|Introduction: Explain tort law.|
Body: Explain its significance and reasons behind its non-adoption in India.
Conclusion: Write a way forward.
The word tort is derived from the Latin word tortum which means wrong. Tort law is the body of laws that enables people to seek compensation for wrongs committed against them. When someone’s actions cause some type of harm to another, whether it be physical harm to another person, or harm to someone’s property or reputation, harmed or injured person or entity may seek damages through the court. Generally the compensations are monetary awards ordered by the court to be paid to an injured party, by the party at fault.
- Once the concept of tort is well established, it can be applied to damages caused to a person’s health and safety, his environment, his property, his economic interests, or his reputation.
- With these broad guidelines in place, the application of tort is a matter of common sense – not every action that a plaintiff alleges has caused damage can be automatically seen as grounds for receiving compensation.
- Every case where damage is alleged need not be treated as a criminal matter, especially when criminal intent is difficult or impossible to prove.
In India the law of torts has not been totally codified. There are following reasons behind its non-adoption in India:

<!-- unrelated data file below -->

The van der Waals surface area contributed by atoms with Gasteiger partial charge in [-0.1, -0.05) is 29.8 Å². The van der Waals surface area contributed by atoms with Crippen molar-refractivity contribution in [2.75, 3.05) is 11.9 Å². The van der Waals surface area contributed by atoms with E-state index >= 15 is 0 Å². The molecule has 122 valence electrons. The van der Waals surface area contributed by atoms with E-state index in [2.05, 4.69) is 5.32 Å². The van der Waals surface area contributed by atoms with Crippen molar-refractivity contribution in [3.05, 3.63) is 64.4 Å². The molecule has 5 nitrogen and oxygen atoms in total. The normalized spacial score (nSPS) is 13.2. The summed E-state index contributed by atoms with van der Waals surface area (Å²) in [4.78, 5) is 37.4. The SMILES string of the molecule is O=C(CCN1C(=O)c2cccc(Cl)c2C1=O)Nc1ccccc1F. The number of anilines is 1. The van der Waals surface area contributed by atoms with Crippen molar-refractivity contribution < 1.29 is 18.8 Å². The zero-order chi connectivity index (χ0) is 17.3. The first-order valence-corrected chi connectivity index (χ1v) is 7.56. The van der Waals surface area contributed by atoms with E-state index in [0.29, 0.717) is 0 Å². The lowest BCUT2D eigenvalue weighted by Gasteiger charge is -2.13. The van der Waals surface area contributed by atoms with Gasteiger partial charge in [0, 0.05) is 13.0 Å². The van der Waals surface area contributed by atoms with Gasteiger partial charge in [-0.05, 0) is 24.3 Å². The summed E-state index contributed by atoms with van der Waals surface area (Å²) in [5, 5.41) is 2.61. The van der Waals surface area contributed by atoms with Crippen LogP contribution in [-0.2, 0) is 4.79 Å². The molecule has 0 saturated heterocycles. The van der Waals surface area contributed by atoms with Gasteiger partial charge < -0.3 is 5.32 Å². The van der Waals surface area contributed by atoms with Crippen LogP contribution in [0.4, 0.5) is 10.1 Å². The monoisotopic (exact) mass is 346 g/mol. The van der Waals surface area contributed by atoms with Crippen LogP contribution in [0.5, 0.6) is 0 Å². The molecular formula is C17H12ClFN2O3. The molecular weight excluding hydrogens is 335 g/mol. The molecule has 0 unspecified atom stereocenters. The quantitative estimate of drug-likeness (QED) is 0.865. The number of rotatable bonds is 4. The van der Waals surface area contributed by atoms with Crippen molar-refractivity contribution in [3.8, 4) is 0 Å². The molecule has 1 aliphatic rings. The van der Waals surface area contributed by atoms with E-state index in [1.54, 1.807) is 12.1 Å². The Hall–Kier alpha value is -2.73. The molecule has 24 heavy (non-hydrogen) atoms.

- Uncertainty of law: There is no uniformity and certainty in its rules and doctrines. There are law of torts are available in England on many points, those cannot be applied in Indian situations.
- Lack of political consciousness: Most of the people in India are unaware of their rights because of their illiteracy.
- Illiteracy: Indian literacy rate has grown to 79.31% (2011 census). An old 1990 study estimated that it would take until 2060 for India to achieve universal literacy at then-current rate of progress.
- Poverty: Despite being one of the fastest-growing economies in the world, India has a significant problem of poverty. So most of the people are not capable of meeting high costs of litigation for enforcement of their legal rights.
- Expensive and dilatory judicial system: the judicial system in India is very expensive and it is dilatory. Court fee and Advocates’ fee is very high. Therefore, the poor people are ready to suffer their violation rights instead of going to court.
In numerous cases, Indian courts have ruled that the country’s law of tort is crucial to the progress of Indian society. By reducing court-fee, and by adopting simple procedure to dispose of tort based cases, there is very chance to protect the civil rights of the people of India.